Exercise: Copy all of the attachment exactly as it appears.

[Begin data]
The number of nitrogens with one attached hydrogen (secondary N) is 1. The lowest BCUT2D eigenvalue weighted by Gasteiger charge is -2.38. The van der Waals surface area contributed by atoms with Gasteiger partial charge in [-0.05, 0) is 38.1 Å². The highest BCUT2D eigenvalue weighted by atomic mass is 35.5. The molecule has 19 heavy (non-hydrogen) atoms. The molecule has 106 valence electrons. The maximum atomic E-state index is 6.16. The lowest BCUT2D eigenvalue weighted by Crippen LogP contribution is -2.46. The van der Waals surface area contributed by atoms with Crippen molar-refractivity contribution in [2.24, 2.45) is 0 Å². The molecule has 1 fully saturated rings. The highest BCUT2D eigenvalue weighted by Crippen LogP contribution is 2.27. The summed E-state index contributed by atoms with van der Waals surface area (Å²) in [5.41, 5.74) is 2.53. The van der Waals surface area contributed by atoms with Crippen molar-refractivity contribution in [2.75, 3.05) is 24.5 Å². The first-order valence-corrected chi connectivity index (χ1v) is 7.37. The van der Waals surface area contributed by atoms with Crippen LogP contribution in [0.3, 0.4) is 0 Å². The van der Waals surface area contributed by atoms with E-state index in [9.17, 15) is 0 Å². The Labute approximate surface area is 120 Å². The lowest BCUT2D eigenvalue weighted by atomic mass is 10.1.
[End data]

The number of nitrogens with one attached hydrogen (secondary N) is 1. The lowest BCUT2D eigenvalue weighted by Gasteiger charge is -2.38. The van der Waals surface area contributed by atoms with Gasteiger partial charge in [-0.05, 0) is 38.1 Å². The highest BCUT2D eigenvalue weighted by atomic mass is 35.5. The molecule has 19 heavy (non-hydrogen) atoms. The molecule has 106 valence electrons. The maximum atomic E-state index is 6.16. The lowest BCUT2D eigenvalue weighted by Crippen LogP contribution is -2.46. The van der Waals surface area contributed by atoms with Crippen molar-refractivity contribution in [2.24, 2.45) is 0 Å². The molecule has 1 fully saturated rings. The highest BCUT2D eigenvalue weighted by Crippen LogP contribution is 2.27. The summed E-state index contributed by atoms with van der Waals surface area (Å²) in [5.41, 5.74) is 2.53. The van der Waals surface area contributed by atoms with Crippen molar-refractivity contribution in [2.75, 3.05) is 24.5 Å². The first-order valence-corrected chi connectivity index (χ1v) is 7.37. The van der Waals surface area contributed by atoms with Crippen LogP contribution in [0.3, 0.4) is 0 Å². The van der Waals surface area contributed by atoms with E-state index in [9.17, 15) is 0 Å². The Labute approximate surface area is 120 Å². The lowest BCUT2D eigenvalue weighted by atomic mass is 10.1.